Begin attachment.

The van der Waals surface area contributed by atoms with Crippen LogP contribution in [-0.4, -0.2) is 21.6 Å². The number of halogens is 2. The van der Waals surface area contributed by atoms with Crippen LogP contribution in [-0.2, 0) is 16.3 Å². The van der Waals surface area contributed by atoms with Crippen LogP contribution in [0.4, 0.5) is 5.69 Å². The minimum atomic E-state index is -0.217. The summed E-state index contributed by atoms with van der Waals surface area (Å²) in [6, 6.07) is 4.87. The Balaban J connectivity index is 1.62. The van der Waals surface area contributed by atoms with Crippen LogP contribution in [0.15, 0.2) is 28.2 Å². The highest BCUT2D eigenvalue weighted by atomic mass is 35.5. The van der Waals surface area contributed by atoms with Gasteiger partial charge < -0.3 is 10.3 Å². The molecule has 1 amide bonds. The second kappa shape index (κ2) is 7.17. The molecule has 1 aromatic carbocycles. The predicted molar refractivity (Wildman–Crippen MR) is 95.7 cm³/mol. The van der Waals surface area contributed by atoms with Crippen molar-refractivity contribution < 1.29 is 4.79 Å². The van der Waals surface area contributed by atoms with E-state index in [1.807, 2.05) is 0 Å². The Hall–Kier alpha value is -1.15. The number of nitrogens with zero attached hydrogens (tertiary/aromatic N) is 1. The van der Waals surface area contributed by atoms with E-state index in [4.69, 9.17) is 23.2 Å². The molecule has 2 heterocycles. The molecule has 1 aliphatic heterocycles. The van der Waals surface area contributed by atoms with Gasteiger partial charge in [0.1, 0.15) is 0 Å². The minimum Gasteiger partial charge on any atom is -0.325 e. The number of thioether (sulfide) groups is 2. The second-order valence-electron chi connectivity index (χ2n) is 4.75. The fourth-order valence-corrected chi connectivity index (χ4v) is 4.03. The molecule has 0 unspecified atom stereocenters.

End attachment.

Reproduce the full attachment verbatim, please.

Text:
The van der Waals surface area contributed by atoms with Crippen LogP contribution in [-0.4, -0.2) is 21.6 Å². The number of halogens is 2. The van der Waals surface area contributed by atoms with Crippen LogP contribution in [-0.2, 0) is 16.3 Å². The van der Waals surface area contributed by atoms with Crippen LogP contribution in [0.4, 0.5) is 5.69 Å². The minimum atomic E-state index is -0.217. The summed E-state index contributed by atoms with van der Waals surface area (Å²) in [6, 6.07) is 4.87. The Balaban J connectivity index is 1.62. The van der Waals surface area contributed by atoms with Crippen LogP contribution in [0.15, 0.2) is 28.2 Å². The highest BCUT2D eigenvalue weighted by atomic mass is 35.5. The van der Waals surface area contributed by atoms with Gasteiger partial charge < -0.3 is 10.3 Å². The molecule has 1 amide bonds. The second kappa shape index (κ2) is 7.17. The molecule has 1 aromatic carbocycles. The predicted molar refractivity (Wildman–Crippen MR) is 95.7 cm³/mol. The van der Waals surface area contributed by atoms with Crippen molar-refractivity contribution < 1.29 is 4.79 Å². The van der Waals surface area contributed by atoms with E-state index in [1.807, 2.05) is 0 Å². The Hall–Kier alpha value is -1.15. The number of nitrogens with zero attached hydrogens (tertiary/aromatic N) is 1. The van der Waals surface area contributed by atoms with E-state index in [4.69, 9.17) is 23.2 Å². The molecule has 2 heterocycles. The molecule has 1 aliphatic heterocycles. The van der Waals surface area contributed by atoms with Gasteiger partial charge in [0.1, 0.15) is 0 Å². The minimum Gasteiger partial charge on any atom is -0.325 e. The number of thioether (sulfide) groups is 2. The second-order valence-electron chi connectivity index (χ2n) is 4.75. The fourth-order valence-corrected chi connectivity index (χ4v) is 4.03. The molecule has 0 unspecified atom stereocenters.